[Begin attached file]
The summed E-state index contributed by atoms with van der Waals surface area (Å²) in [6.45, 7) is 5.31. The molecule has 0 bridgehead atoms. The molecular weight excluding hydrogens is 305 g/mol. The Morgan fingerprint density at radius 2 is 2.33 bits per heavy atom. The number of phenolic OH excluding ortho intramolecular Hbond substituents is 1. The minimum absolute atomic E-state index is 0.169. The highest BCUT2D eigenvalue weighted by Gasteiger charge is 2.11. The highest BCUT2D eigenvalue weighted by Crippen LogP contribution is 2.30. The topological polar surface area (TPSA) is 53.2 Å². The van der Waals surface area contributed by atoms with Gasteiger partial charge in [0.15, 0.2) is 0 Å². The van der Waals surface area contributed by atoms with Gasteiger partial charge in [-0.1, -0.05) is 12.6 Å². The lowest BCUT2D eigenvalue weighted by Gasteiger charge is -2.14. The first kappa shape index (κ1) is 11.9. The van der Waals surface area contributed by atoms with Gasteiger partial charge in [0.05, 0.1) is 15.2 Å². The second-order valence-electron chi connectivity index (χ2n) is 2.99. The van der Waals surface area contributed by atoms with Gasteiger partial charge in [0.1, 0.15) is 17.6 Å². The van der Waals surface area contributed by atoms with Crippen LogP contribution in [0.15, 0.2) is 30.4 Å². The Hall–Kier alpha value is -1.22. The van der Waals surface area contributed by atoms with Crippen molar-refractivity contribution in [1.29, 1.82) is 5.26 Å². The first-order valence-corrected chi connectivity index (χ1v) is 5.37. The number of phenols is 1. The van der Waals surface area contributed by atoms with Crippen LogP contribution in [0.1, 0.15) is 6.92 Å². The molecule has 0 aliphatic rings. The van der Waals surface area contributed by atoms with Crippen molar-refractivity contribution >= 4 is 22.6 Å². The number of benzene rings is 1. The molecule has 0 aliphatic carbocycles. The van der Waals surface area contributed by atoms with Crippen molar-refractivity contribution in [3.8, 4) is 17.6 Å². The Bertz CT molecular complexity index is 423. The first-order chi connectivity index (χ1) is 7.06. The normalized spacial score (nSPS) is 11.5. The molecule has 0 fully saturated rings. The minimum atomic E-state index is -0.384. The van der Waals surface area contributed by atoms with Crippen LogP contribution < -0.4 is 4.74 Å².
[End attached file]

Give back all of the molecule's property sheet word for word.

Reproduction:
The summed E-state index contributed by atoms with van der Waals surface area (Å²) in [6.45, 7) is 5.31. The molecule has 0 bridgehead atoms. The molecular weight excluding hydrogens is 305 g/mol. The Morgan fingerprint density at radius 2 is 2.33 bits per heavy atom. The number of phenolic OH excluding ortho intramolecular Hbond substituents is 1. The minimum absolute atomic E-state index is 0.169. The highest BCUT2D eigenvalue weighted by Gasteiger charge is 2.11. The highest BCUT2D eigenvalue weighted by Crippen LogP contribution is 2.30. The topological polar surface area (TPSA) is 53.2 Å². The van der Waals surface area contributed by atoms with Gasteiger partial charge in [0.15, 0.2) is 0 Å². The van der Waals surface area contributed by atoms with Gasteiger partial charge in [-0.1, -0.05) is 12.6 Å². The lowest BCUT2D eigenvalue weighted by Gasteiger charge is -2.14. The first kappa shape index (κ1) is 11.9. The van der Waals surface area contributed by atoms with Gasteiger partial charge in [0.05, 0.1) is 15.2 Å². The second-order valence-electron chi connectivity index (χ2n) is 2.99. The van der Waals surface area contributed by atoms with Gasteiger partial charge in [0.1, 0.15) is 17.6 Å². The van der Waals surface area contributed by atoms with Crippen LogP contribution in [0.15, 0.2) is 30.4 Å². The Hall–Kier alpha value is -1.22. The van der Waals surface area contributed by atoms with Crippen molar-refractivity contribution in [1.29, 1.82) is 5.26 Å². The first-order valence-corrected chi connectivity index (χ1v) is 5.37. The number of phenols is 1. The van der Waals surface area contributed by atoms with Crippen LogP contribution in [0.1, 0.15) is 6.92 Å². The molecule has 0 aliphatic rings. The van der Waals surface area contributed by atoms with Crippen molar-refractivity contribution >= 4 is 22.6 Å². The number of benzene rings is 1. The molecule has 0 aliphatic carbocycles. The van der Waals surface area contributed by atoms with Crippen molar-refractivity contribution in [3.8, 4) is 17.6 Å². The Bertz CT molecular complexity index is 423. The first-order chi connectivity index (χ1) is 7.06. The normalized spacial score (nSPS) is 11.5. The molecule has 0 fully saturated rings. The minimum atomic E-state index is -0.384. The van der Waals surface area contributed by atoms with Crippen LogP contribution < -0.4 is 4.74 Å².